If the file contains quoted strings i.e. several words, the first of which starting with " and the last of which (within the same line!) ending with ", then this sequence will be read as one string, the quotes being dropped.

If the file contains comma-separated tokens between curly braces, e.g.

{23, 7, -9.8e4, "something"}

then at least the attempt to convert this into an array will be made.

With this respect, you may find the new built-in test functions isArray, isNumber, isString, isChar, and isBool helpful in order to be capable of making use of the values read from file.

Demo how to read data from file

3. FileReadDoubleDemo: This algorithm relies on the assumption that the text file consists of several white-space-separated character sequences inerpretable as floating point numbers, e.g.

4.5 -98.0e5 7
12   10293

It reads the values from the file as double values into an array and then writes the array elements to the output. A token not interpretable as number will abort the algorithm.

Demo for reading double values from fil into an array

4. FileReadCharDemo: This algorithm reads the input file given by the requested path character by character (including all whitespace characters otherwise ignored!) and writes both the graphical representation and the decimal code of each character to the output stream.

Demo how to read single characters from file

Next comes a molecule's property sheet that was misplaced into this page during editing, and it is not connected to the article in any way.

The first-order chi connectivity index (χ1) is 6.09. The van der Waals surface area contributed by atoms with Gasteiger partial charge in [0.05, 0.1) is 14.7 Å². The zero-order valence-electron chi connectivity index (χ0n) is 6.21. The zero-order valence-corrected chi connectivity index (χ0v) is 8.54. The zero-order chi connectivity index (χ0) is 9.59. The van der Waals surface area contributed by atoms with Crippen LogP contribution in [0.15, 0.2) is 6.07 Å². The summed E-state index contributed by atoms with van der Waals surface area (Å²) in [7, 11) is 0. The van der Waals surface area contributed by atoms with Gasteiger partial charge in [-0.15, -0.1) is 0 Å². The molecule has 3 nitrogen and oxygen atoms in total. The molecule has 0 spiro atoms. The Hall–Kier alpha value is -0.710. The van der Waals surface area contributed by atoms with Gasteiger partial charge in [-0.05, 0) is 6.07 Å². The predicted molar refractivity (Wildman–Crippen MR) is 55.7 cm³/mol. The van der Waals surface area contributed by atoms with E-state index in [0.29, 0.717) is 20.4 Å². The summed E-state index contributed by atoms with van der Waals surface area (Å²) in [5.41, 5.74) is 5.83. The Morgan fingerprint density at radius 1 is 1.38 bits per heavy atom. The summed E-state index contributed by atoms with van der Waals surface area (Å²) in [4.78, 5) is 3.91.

5. FileAppendDemo: This algorithm tries to open a text file for writing without clearing its previous content and appends the interactive user input as additional lines to its end. The user may exit the loop by leaving the text input field empty.

Demo how to use the fileAppend function

6. FileCopy: The last diagram example demonstrates how to copy a text file line per line. The cyan elements are related to the source file, the green elements refer to the target file. The red and pink elements are the error paths for the opening attempts.

Demo to copy a text file line per line

Code export

Efforts were made to enable the code generators of Structorizer to produce a more or less sensible equivalent of algorithms using the Structorizer File API routines in the target code. With some languages a relatively simple transformation could be found, for others (e.g. C++, C#, Python) a static object class "StructorizerFileAPI" emulating the Structorizer File API may have to be inserted into or attributed to the resulting code where an in-place substitution was not feasible. The Java export just adds some private static methods to the resulting class itself.

Very different types of file handles or an exception-based function concept made it utterly difficult or even impossible to concoct some halfway compatible test for success or would require to redesign the entire context of the algorithms.

The code export to the shell script languages bash and ksh had to capitulate to the completely different paradigm of handling files, where you would have to redirect standard input or output to text files. File output can be done by sporadic echo appending to the target file (echo $value >> $filepath) but input can only be done in one single loop because there is no explicit file descriptor keeping a reading position between sporadic access attempts.

Therefore, a full (100 %) semantic equivalence may not be expected, not even with high-level languages, though their file concepts are roughly comparable.

Structorizer still doesn't offer export solutions for Oberon and BASIC. Approaches may be added with later versions, though.